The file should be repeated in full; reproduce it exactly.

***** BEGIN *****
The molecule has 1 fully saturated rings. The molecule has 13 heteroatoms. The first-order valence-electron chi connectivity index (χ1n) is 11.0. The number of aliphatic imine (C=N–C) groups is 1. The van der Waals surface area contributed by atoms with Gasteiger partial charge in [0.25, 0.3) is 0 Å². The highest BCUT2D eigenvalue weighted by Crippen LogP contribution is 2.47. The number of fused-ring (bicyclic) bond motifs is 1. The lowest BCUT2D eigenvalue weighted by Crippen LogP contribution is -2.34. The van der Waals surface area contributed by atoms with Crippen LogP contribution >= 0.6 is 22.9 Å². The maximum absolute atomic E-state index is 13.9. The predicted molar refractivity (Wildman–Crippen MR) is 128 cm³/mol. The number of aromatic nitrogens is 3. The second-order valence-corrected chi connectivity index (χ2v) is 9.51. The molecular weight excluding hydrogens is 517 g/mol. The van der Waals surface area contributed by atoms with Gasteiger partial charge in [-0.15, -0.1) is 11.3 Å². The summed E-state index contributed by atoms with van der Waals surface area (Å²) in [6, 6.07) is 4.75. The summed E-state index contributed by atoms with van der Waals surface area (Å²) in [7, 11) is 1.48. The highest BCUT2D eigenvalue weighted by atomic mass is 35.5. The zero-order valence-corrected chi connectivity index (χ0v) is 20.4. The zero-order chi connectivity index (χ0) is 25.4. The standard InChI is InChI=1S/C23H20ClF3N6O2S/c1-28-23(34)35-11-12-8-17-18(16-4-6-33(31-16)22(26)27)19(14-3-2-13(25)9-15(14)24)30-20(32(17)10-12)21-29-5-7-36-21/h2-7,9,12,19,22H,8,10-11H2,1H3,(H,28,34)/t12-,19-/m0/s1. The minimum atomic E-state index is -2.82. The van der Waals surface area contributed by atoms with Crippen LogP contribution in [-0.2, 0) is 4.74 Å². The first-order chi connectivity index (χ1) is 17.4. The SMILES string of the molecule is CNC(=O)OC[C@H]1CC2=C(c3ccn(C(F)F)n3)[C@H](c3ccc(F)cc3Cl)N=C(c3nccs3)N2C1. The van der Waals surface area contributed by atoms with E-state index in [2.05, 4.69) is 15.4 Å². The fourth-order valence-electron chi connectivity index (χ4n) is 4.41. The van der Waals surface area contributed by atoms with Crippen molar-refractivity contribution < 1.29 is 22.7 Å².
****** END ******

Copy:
The molecule has 1 fully saturated rings. The molecule has 13 heteroatoms. The first-order valence-electron chi connectivity index (χ1n) is 11.0. The number of aliphatic imine (C=N–C) groups is 1. The van der Waals surface area contributed by atoms with Gasteiger partial charge in [0.25, 0.3) is 0 Å². The highest BCUT2D eigenvalue weighted by Crippen LogP contribution is 2.47. The number of fused-ring (bicyclic) bond motifs is 1. The lowest BCUT2D eigenvalue weighted by Crippen LogP contribution is -2.34. The van der Waals surface area contributed by atoms with Crippen LogP contribution >= 0.6 is 22.9 Å². The maximum absolute atomic E-state index is 13.9. The predicted molar refractivity (Wildman–Crippen MR) is 128 cm³/mol. The number of aromatic nitrogens is 3. The second-order valence-corrected chi connectivity index (χ2v) is 9.51. The molecular weight excluding hydrogens is 517 g/mol. The van der Waals surface area contributed by atoms with Gasteiger partial charge in [-0.15, -0.1) is 11.3 Å². The summed E-state index contributed by atoms with van der Waals surface area (Å²) in [6, 6.07) is 4.75. The summed E-state index contributed by atoms with van der Waals surface area (Å²) in [7, 11) is 1.48. The highest BCUT2D eigenvalue weighted by atomic mass is 35.5. The zero-order valence-corrected chi connectivity index (χ0v) is 20.4. The zero-order chi connectivity index (χ0) is 25.4. The standard InChI is InChI=1S/C23H20ClF3N6O2S/c1-28-23(34)35-11-12-8-17-18(16-4-6-33(31-16)22(26)27)19(14-3-2-13(25)9-15(14)24)30-20(32(17)10-12)21-29-5-7-36-21/h2-7,9,12,19,22H,8,10-11H2,1H3,(H,28,34)/t12-,19-/m0/s1. The minimum atomic E-state index is -2.82. The van der Waals surface area contributed by atoms with Crippen LogP contribution in [-0.2, 0) is 4.74 Å². The first-order chi connectivity index (χ1) is 17.4. The SMILES string of the molecule is CNC(=O)OC[C@H]1CC2=C(c3ccn(C(F)F)n3)[C@H](c3ccc(F)cc3Cl)N=C(c3nccs3)N2C1. The van der Waals surface area contributed by atoms with E-state index in [2.05, 4.69) is 15.4 Å². The fourth-order valence-electron chi connectivity index (χ4n) is 4.41. The van der Waals surface area contributed by atoms with Crippen molar-refractivity contribution < 1.29 is 22.7 Å².